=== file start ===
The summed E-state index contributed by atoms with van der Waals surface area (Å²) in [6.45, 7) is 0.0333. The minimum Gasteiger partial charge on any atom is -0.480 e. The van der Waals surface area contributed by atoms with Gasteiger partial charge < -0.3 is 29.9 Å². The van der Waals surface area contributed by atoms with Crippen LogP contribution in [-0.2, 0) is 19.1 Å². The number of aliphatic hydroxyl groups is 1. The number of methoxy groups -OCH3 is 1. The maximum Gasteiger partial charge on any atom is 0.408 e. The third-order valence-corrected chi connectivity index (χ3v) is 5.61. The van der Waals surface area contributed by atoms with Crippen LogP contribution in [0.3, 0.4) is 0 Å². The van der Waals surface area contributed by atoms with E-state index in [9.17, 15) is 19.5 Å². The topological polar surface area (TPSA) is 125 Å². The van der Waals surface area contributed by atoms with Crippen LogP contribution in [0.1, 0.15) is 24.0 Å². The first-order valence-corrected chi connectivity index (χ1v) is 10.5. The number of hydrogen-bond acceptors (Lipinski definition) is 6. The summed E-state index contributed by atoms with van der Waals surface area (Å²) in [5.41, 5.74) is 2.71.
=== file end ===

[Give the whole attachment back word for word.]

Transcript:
The summed E-state index contributed by atoms with van der Waals surface area (Å²) in [6.45, 7) is 0.0333. The minimum Gasteiger partial charge on any atom is -0.480 e. The van der Waals surface area contributed by atoms with Gasteiger partial charge < -0.3 is 29.9 Å². The van der Waals surface area contributed by atoms with Crippen LogP contribution in [-0.2, 0) is 19.1 Å². The number of aliphatic hydroxyl groups is 1. The number of methoxy groups -OCH3 is 1. The maximum Gasteiger partial charge on any atom is 0.408 e. The third-order valence-corrected chi connectivity index (χ3v) is 5.61. The van der Waals surface area contributed by atoms with Crippen LogP contribution in [0.3, 0.4) is 0 Å². The van der Waals surface area contributed by atoms with E-state index in [9.17, 15) is 19.5 Å². The topological polar surface area (TPSA) is 125 Å². The van der Waals surface area contributed by atoms with Crippen LogP contribution in [0.1, 0.15) is 24.0 Å². The first-order valence-corrected chi connectivity index (χ1v) is 10.5. The number of hydrogen-bond acceptors (Lipinski definition) is 6. The summed E-state index contributed by atoms with van der Waals surface area (Å²) in [5.41, 5.74) is 2.71.